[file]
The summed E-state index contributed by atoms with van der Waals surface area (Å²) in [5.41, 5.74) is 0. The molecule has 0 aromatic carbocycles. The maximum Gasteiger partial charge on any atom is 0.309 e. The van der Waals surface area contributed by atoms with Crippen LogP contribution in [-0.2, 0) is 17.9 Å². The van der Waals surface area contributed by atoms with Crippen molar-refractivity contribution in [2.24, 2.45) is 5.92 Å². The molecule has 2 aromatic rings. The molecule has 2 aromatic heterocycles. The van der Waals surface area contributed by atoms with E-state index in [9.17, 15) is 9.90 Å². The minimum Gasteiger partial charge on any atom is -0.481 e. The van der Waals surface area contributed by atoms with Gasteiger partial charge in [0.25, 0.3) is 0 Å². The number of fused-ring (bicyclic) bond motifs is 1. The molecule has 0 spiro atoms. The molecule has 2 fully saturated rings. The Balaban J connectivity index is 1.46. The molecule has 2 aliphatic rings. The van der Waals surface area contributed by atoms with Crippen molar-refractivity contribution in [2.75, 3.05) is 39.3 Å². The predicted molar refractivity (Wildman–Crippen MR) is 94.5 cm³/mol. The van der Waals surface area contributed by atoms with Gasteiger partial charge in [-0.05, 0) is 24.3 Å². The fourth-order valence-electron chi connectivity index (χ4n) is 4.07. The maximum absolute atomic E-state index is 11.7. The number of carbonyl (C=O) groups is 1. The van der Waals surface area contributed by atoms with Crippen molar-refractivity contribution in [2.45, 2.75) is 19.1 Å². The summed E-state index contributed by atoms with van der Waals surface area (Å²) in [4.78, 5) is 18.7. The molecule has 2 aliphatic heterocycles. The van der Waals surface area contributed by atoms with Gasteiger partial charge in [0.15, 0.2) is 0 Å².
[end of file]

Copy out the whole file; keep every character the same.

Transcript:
The summed E-state index contributed by atoms with van der Waals surface area (Å²) in [5.41, 5.74) is 0. The molecule has 0 aromatic carbocycles. The maximum Gasteiger partial charge on any atom is 0.309 e. The van der Waals surface area contributed by atoms with Crippen LogP contribution in [-0.2, 0) is 17.9 Å². The van der Waals surface area contributed by atoms with Crippen molar-refractivity contribution in [2.24, 2.45) is 5.92 Å². The molecule has 2 aromatic rings. The molecule has 2 aromatic heterocycles. The van der Waals surface area contributed by atoms with E-state index in [9.17, 15) is 9.90 Å². The minimum Gasteiger partial charge on any atom is -0.481 e. The van der Waals surface area contributed by atoms with Gasteiger partial charge in [0.25, 0.3) is 0 Å². The number of fused-ring (bicyclic) bond motifs is 1. The molecule has 0 spiro atoms. The molecule has 2 fully saturated rings. The Balaban J connectivity index is 1.46. The molecule has 2 aliphatic rings. The van der Waals surface area contributed by atoms with Crippen molar-refractivity contribution in [2.75, 3.05) is 39.3 Å². The predicted molar refractivity (Wildman–Crippen MR) is 94.5 cm³/mol. The van der Waals surface area contributed by atoms with Gasteiger partial charge in [-0.05, 0) is 24.3 Å². The fourth-order valence-electron chi connectivity index (χ4n) is 4.07. The maximum absolute atomic E-state index is 11.7. The number of carbonyl (C=O) groups is 1. The van der Waals surface area contributed by atoms with Crippen molar-refractivity contribution in [2.45, 2.75) is 19.1 Å². The summed E-state index contributed by atoms with van der Waals surface area (Å²) in [4.78, 5) is 18.7. The molecule has 2 aliphatic heterocycles. The van der Waals surface area contributed by atoms with Gasteiger partial charge in [0.15, 0.2) is 0 Å².